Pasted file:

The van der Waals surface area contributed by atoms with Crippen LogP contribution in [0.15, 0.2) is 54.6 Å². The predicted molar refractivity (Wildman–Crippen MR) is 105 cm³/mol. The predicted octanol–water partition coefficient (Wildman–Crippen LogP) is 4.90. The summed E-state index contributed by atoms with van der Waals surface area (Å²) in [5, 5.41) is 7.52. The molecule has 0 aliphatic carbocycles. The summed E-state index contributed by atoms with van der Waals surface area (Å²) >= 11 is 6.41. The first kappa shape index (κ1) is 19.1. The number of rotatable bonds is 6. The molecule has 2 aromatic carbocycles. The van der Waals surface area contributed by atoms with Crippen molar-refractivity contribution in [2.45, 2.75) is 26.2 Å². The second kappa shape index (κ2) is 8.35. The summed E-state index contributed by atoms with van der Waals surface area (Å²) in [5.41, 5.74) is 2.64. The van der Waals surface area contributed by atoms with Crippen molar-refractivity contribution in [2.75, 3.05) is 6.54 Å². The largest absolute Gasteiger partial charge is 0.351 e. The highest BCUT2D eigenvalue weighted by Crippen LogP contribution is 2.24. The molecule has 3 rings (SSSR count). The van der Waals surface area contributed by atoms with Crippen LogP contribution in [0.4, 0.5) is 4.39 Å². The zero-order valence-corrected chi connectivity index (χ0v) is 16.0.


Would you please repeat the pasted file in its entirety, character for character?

The van der Waals surface area contributed by atoms with Crippen LogP contribution in [0.15, 0.2) is 54.6 Å². The predicted molar refractivity (Wildman–Crippen MR) is 105 cm³/mol. The predicted octanol–water partition coefficient (Wildman–Crippen LogP) is 4.90. The summed E-state index contributed by atoms with van der Waals surface area (Å²) in [5, 5.41) is 7.52. The molecule has 0 aliphatic carbocycles. The summed E-state index contributed by atoms with van der Waals surface area (Å²) >= 11 is 6.41. The first kappa shape index (κ1) is 19.1. The number of rotatable bonds is 6. The molecule has 2 aromatic carbocycles. The van der Waals surface area contributed by atoms with Crippen molar-refractivity contribution in [2.45, 2.75) is 26.2 Å². The second kappa shape index (κ2) is 8.35. The summed E-state index contributed by atoms with van der Waals surface area (Å²) in [5.41, 5.74) is 2.64. The van der Waals surface area contributed by atoms with Crippen molar-refractivity contribution in [2.75, 3.05) is 6.54 Å². The largest absolute Gasteiger partial charge is 0.351 e. The highest BCUT2D eigenvalue weighted by Crippen LogP contribution is 2.24. The molecule has 3 rings (SSSR count). The van der Waals surface area contributed by atoms with Crippen LogP contribution in [0.4, 0.5) is 4.39 Å². The zero-order valence-corrected chi connectivity index (χ0v) is 16.0.